In January 2016, I wrote a blog post about the potential benefits of doing occasional training sessions in a glycogen depleted state, in other words with low carbohydrate stores. Various research studies have shown that this has benefits for endurance training, specifically in upregulating the process that creates mitochondria, the “batteries” of the muscle cell which burn fuel for energy. The more mitochondria you have in each muscle cell, the better for performance in endurance events. Training with low glycogen has also been shown to increase fat oxidation, your body’s ability to burn fat as fuel. This is thought to have benefits for endurance performance by sparing the limited glycogen stores available in the muscle. The longer you can use fat as your primary energy source, the longer you can make your carbohydrate stores last. You can find my earlier blog post here for more detailed information on how training with low glycogen stores at certain times may be beneficial.

Here are some ways in which you can ‘train low’:

  • Train before breakfast on an empty stomach, ie fasted.
  • Do your first workout of the day after consuming some carbohydrate and then do not eat any carbs afterwards. Perform your second daily session with low carb stores.
  • Train for more than 90 minutes without taking on any carbohydrate during the session.
  • Don’t have any carbohydrate for 2-4 hours after training instead of your usual recovery meal.
  • Train after an evening meal, then again the next morning without consuming any carbohydrate until after the second workout (“sleep low”).

What have perhaps been missing from the research up to now, however, are specific studies that tested out these protocols in endurance athletes and showed measureable improvements in performance. But since I last wrote on this topic, there have been two interesting studies done on triathletes and cyclists using a carefully controlled “sleep low” protocol (the last on the list above) and comparing the results to a similar group who undertook the same training after consuming carbohydrate. The results were very encouraging.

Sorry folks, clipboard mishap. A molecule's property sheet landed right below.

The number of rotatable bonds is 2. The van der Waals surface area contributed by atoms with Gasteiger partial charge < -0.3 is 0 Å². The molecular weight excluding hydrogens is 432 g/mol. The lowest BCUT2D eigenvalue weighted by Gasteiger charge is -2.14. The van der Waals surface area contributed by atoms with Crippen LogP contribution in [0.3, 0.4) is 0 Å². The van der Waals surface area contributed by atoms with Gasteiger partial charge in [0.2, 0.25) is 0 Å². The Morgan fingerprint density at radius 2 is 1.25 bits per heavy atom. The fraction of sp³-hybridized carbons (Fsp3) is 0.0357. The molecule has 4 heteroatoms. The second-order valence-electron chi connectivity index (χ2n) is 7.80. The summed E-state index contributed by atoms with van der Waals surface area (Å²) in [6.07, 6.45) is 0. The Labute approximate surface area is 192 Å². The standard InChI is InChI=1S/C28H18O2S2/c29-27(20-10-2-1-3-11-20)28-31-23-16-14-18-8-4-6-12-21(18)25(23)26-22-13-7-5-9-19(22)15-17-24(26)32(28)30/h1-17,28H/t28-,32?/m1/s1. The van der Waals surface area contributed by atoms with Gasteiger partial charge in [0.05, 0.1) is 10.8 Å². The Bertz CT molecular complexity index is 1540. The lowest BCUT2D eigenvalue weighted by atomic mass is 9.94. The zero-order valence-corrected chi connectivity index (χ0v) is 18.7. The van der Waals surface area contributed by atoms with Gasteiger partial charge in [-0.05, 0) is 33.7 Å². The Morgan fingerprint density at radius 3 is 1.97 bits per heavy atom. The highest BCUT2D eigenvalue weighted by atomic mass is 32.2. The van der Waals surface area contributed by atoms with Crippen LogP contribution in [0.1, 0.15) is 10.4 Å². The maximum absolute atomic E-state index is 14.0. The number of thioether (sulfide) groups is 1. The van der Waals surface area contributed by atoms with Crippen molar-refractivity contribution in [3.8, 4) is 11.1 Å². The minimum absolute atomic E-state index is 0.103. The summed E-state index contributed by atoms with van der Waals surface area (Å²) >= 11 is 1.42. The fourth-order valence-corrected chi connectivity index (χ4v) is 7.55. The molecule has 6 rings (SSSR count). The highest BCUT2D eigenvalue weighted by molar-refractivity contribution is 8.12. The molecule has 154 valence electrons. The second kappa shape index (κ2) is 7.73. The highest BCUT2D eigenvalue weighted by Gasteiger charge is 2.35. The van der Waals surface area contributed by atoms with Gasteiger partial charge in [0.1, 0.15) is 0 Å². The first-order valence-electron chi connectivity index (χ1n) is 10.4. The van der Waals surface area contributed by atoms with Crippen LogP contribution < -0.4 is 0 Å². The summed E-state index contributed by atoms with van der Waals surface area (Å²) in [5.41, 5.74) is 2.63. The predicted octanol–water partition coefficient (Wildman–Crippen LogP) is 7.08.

In the first study 1, 21 triathletes were divided into two groups – “sleep low” and “control” – and undertook a three-week training and diet intervention. During this time, both groups performed three blocks of 6 supervised training sessions over four days: high intensity cycling or running intervals in the afternoon after consuming a high amount of carbohydrate and a low intensity session the next morning. Importantly, both groups consumed the same amount of carbohydrate across each 24 hour period (6g/kg/day, so a moderate intake). This is not a ‘low carb diet’ study. But while the “control” group performed all their workouts in a fully fuelled state, with carbohydrate consumed before and after both workouts, the “sleep low” group did not consume any carbohydrate after their afternoon interval session, only protein and fat, and then performed the morning session in a fasted state, refuelling with carbohydrate only after finishing it.

The performance of both groups was measured via several tests both before and after the three week intervention. The results were clear: the “sleep low” group showed improvements in sub-maximal cycling efficiency (including reduced heart rate and increased fat oxidation), supra-maximal cycling to exhaustion (cycled 12.5% longer) and 10km run performance (3% faster on average). They also saw a decrease in fat mass. No performance improvements were seen in the “control” group.